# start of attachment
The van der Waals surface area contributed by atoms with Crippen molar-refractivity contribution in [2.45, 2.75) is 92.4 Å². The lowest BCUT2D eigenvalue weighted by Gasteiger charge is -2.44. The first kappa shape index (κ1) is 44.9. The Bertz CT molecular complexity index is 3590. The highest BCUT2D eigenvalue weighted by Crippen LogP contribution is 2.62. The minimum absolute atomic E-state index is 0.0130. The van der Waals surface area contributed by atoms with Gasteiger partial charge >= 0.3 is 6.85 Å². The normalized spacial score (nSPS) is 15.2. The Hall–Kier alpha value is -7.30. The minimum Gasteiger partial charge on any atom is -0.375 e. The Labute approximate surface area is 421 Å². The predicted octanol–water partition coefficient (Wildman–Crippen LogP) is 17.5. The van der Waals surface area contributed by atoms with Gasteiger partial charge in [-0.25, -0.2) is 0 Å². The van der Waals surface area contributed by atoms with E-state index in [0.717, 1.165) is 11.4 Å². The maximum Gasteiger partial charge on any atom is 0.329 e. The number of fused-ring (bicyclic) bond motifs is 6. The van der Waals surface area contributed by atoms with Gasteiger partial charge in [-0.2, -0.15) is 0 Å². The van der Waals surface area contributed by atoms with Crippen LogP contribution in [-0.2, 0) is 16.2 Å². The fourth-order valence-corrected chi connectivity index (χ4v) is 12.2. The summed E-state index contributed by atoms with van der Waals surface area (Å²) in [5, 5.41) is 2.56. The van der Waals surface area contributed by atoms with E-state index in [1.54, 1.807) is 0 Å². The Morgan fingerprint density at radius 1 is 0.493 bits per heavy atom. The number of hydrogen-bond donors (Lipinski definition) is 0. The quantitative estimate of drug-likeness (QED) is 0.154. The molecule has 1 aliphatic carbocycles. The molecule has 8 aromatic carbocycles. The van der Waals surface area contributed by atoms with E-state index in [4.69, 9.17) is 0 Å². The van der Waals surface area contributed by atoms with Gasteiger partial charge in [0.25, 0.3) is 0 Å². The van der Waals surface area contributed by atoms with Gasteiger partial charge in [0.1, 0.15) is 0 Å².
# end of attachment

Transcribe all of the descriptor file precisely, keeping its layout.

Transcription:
The van der Waals surface area contributed by atoms with Crippen molar-refractivity contribution in [2.45, 2.75) is 92.4 Å². The lowest BCUT2D eigenvalue weighted by Gasteiger charge is -2.44. The first kappa shape index (κ1) is 44.9. The Bertz CT molecular complexity index is 3590. The highest BCUT2D eigenvalue weighted by Crippen LogP contribution is 2.62. The minimum absolute atomic E-state index is 0.0130. The van der Waals surface area contributed by atoms with Gasteiger partial charge >= 0.3 is 6.85 Å². The normalized spacial score (nSPS) is 15.2. The Hall–Kier alpha value is -7.30. The minimum Gasteiger partial charge on any atom is -0.375 e. The Labute approximate surface area is 421 Å². The predicted octanol–water partition coefficient (Wildman–Crippen LogP) is 17.5. The van der Waals surface area contributed by atoms with Gasteiger partial charge in [-0.25, -0.2) is 0 Å². The van der Waals surface area contributed by atoms with E-state index in [0.717, 1.165) is 11.4 Å². The maximum Gasteiger partial charge on any atom is 0.329 e. The number of fused-ring (bicyclic) bond motifs is 6. The van der Waals surface area contributed by atoms with Gasteiger partial charge in [-0.2, -0.15) is 0 Å². The van der Waals surface area contributed by atoms with Crippen LogP contribution in [-0.2, 0) is 16.2 Å². The fourth-order valence-corrected chi connectivity index (χ4v) is 12.2. The summed E-state index contributed by atoms with van der Waals surface area (Å²) in [5, 5.41) is 2.56. The van der Waals surface area contributed by atoms with E-state index in [1.54, 1.807) is 0 Å². The Morgan fingerprint density at radius 1 is 0.493 bits per heavy atom. The number of hydrogen-bond donors (Lipinski definition) is 0. The quantitative estimate of drug-likeness (QED) is 0.154. The molecule has 1 aliphatic carbocycles. The molecule has 8 aromatic carbocycles. The van der Waals surface area contributed by atoms with E-state index in [4.69, 9.17) is 0 Å². The van der Waals surface area contributed by atoms with Gasteiger partial charge in [0.25, 0.3) is 0 Å². The van der Waals surface area contributed by atoms with Gasteiger partial charge in [0.1, 0.15) is 0 Å².